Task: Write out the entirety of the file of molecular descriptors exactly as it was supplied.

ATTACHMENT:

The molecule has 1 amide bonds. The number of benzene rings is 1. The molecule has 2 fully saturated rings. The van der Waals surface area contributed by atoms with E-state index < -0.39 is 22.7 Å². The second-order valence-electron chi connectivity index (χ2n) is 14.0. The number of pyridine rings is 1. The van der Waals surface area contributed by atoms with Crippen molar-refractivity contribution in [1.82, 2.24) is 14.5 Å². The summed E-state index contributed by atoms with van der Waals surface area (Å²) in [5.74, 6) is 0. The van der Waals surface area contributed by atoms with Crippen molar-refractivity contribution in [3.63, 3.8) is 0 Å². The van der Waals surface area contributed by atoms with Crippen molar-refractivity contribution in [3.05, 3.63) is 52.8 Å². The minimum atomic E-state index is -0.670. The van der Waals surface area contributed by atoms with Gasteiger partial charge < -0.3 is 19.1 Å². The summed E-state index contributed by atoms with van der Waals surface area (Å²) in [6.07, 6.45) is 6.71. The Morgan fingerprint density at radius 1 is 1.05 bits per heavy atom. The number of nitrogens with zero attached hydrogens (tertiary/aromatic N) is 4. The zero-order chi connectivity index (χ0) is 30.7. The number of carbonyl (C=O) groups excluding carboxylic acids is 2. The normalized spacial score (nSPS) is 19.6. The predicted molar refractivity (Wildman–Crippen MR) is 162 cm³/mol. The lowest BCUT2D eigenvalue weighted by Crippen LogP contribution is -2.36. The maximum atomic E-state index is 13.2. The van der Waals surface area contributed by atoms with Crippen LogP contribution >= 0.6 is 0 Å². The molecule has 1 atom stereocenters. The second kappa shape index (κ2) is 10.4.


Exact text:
The molecule has 1 amide bonds. The number of benzene rings is 1. The molecule has 2 fully saturated rings. The van der Waals surface area contributed by atoms with E-state index < -0.39 is 22.7 Å². The second-order valence-electron chi connectivity index (χ2n) is 14.0. The number of pyridine rings is 1. The van der Waals surface area contributed by atoms with Crippen molar-refractivity contribution in [1.82, 2.24) is 14.5 Å². The summed E-state index contributed by atoms with van der Waals surface area (Å²) in [5.74, 6) is 0. The van der Waals surface area contributed by atoms with Crippen molar-refractivity contribution in [3.63, 3.8) is 0 Å². The van der Waals surface area contributed by atoms with Crippen molar-refractivity contribution in [3.05, 3.63) is 52.8 Å². The minimum atomic E-state index is -0.670. The van der Waals surface area contributed by atoms with Gasteiger partial charge < -0.3 is 19.1 Å². The summed E-state index contributed by atoms with van der Waals surface area (Å²) in [6.07, 6.45) is 6.71. The Morgan fingerprint density at radius 1 is 1.05 bits per heavy atom. The number of nitrogens with zero attached hydrogens (tertiary/aromatic N) is 4. The zero-order chi connectivity index (χ0) is 30.7. The number of carbonyl (C=O) groups excluding carboxylic acids is 2. The normalized spacial score (nSPS) is 19.6. The predicted molar refractivity (Wildman–Crippen MR) is 162 cm³/mol. The lowest BCUT2D eigenvalue weighted by Crippen LogP contribution is -2.36. The maximum atomic E-state index is 13.2. The van der Waals surface area contributed by atoms with Crippen LogP contribution >= 0.6 is 0 Å². The molecule has 1 atom stereocenters. The second kappa shape index (κ2) is 10.4.